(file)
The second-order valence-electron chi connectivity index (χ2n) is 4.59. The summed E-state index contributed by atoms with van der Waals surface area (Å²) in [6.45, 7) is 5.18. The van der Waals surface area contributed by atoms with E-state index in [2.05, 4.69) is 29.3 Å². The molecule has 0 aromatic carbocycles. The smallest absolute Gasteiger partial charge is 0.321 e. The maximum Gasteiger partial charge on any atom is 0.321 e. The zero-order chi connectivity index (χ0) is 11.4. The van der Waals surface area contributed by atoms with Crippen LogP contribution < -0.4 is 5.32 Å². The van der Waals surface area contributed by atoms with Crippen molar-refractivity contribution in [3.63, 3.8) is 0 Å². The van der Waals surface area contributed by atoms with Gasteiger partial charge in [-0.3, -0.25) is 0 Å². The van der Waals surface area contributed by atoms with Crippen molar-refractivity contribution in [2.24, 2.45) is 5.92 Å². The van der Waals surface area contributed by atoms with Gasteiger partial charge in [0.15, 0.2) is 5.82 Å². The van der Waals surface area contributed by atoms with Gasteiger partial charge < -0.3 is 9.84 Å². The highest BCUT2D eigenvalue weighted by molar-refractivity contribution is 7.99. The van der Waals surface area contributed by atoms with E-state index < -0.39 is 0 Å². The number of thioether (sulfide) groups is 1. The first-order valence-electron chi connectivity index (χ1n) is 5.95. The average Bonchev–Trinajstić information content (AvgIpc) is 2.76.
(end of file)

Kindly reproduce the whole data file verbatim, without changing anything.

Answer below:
The second-order valence-electron chi connectivity index (χ2n) is 4.59. The summed E-state index contributed by atoms with van der Waals surface area (Å²) in [6.45, 7) is 5.18. The van der Waals surface area contributed by atoms with E-state index in [2.05, 4.69) is 29.3 Å². The molecule has 0 aromatic carbocycles. The smallest absolute Gasteiger partial charge is 0.321 e. The maximum Gasteiger partial charge on any atom is 0.321 e. The zero-order chi connectivity index (χ0) is 11.4. The van der Waals surface area contributed by atoms with Crippen LogP contribution < -0.4 is 5.32 Å². The van der Waals surface area contributed by atoms with Crippen molar-refractivity contribution in [3.63, 3.8) is 0 Å². The van der Waals surface area contributed by atoms with Gasteiger partial charge in [-0.3, -0.25) is 0 Å². The van der Waals surface area contributed by atoms with Crippen molar-refractivity contribution in [2.24, 2.45) is 5.92 Å². The van der Waals surface area contributed by atoms with Gasteiger partial charge in [0.15, 0.2) is 5.82 Å². The van der Waals surface area contributed by atoms with Gasteiger partial charge < -0.3 is 9.84 Å². The highest BCUT2D eigenvalue weighted by molar-refractivity contribution is 7.99. The van der Waals surface area contributed by atoms with E-state index < -0.39 is 0 Å². The number of thioether (sulfide) groups is 1. The first-order valence-electron chi connectivity index (χ1n) is 5.95. The average Bonchev–Trinajstić information content (AvgIpc) is 2.76.